Cutting the Hazards of Cutting Concrete

Jordan Hollingsworth, ASP, CHST, CHSP
Safety Advisor

concretecutting1Since ancient times, concrete has been valued as a building material largely because of its durability and permanence. However, those very properties create challenges when there’s a need to change something that has been constructed from concrete. During renovation and expansion projects, there is frequently a need to cut into concrete, whether to eliminate an existing area or to create a space for pipes or wiring. 

Fortunately, technology has provided specialized saws and core drills that make cutting into concrete a relatively simple and routine task. But as any safety professional will tell you, anything that becomes routine can easily become very dangerous, if workers become complacent about the proper safety procedures. 

The most obvious potential for injuries is having part of a worker’s body come into contact with a moving saw blade or core drill. But there are other significant hazards that workers don’t always think about. 

One of the biggest is the presence of electrical lines or other utilities inside the concrete. Even when as-built drawings exist, they may not be completely accurate when it comes to pinpointing the location of hidden conduits, electrical lines, and junction boxes. That’s a particular hazard when you are core drilling, because you typically wet-cut to limit the exposure to silica dust. If your drill comes into contact with a live electrical line or equipment like a switch, there’s a hazard for electrocution and fire. At the very least, you can inadvertently knock out power to a large portion of a building.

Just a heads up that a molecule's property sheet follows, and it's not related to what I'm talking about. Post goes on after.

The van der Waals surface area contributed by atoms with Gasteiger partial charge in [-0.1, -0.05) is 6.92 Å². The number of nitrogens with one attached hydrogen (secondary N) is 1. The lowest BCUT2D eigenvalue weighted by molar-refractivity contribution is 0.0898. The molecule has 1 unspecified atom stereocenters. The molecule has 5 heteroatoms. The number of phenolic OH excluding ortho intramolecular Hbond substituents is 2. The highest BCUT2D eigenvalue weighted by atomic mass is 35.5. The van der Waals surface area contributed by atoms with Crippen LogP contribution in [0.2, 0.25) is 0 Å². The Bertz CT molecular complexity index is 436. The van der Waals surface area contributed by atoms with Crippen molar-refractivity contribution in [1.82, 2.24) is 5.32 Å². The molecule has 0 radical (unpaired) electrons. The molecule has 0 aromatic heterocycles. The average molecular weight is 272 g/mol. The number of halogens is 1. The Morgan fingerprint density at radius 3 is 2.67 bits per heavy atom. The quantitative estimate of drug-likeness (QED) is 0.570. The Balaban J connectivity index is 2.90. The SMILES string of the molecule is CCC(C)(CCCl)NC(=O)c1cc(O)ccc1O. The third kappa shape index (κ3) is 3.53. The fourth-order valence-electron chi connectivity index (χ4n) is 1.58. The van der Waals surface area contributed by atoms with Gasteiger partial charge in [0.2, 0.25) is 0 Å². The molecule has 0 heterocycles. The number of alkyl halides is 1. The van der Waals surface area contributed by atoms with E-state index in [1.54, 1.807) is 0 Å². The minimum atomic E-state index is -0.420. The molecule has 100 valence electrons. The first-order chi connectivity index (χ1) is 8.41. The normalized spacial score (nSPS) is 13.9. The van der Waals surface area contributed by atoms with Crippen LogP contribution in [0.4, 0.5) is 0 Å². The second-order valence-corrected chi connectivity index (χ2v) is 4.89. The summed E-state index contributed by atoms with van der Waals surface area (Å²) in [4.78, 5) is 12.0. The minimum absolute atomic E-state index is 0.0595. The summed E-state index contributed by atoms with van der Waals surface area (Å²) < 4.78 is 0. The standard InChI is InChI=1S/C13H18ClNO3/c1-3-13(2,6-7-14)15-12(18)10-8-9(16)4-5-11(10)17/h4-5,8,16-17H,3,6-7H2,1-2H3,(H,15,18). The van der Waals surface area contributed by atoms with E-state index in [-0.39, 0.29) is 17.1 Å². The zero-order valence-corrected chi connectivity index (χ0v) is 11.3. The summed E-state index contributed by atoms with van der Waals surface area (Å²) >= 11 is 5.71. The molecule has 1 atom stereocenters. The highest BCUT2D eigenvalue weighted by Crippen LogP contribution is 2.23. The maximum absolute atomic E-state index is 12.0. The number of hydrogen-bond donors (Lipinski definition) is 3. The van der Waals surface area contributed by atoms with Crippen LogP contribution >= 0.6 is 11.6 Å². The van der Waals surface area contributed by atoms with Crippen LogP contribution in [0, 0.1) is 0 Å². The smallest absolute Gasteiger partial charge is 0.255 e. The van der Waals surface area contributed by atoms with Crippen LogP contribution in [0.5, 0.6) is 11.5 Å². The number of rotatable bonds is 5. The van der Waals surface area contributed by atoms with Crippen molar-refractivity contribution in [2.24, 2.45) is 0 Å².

Having accurate drawings is one way to avoid interfering with electricity (or other utility lines), but we all know that reality isn’t always that cooperative. That’s why it’s a good idea to shut off all electricity and other utilities in the area where you’re drilling. 

Another potential danger involves proper use of equipment. I recently encountered a situation involving a core drill that had multiple clutch settings. The worker is supposed to choose the setting based on the torque needed for the material and type of drilling. In this case, the worker was wet-core drilling through a masonry wall, which normally required a torque setting of 2. The workers failed to verify the setting, and the saw was actually set at a torque of 1. 

As he drilled into the wall, the saw snagged a piece of rebar. Because the clutch was set incorrectly, instead of stopping, it became caught in the rebar, twisting the drill in his hand, and creating a spiral fracture that took him off the job for a couple months. 

The other type of hazard involves cutting concrete with a demo saw. If the saw hits a piece of rebar or some other material, it can kick back and flip the saw up. That’s frightening when it happens, but it usually isn’t deadly — unless the worker isn’t wearing the proper PPE. For example, if he isn’t wearing a face shield, the saw can catch his neck or face, with catastrophic results. Another thing workers may forget when using a demo saw is a respirator, because of the amount of dust that can be generated. 

Finally, if the concrete is being dry-cut and the material is brittle, there is always the possibly that pieces of the aggregate could break loose and fly out. Once again, the proper PPE is the best protection for that type of situation. 

As with most construction tasks, cutting concrete is inherently hazardous. But ensuring that workers have the right training for the equipment they are using, performing a hazard assessment before each task, and verifying that they are wearing the correct PPE will go a long way toward minimizing the danger and potential for damage. 

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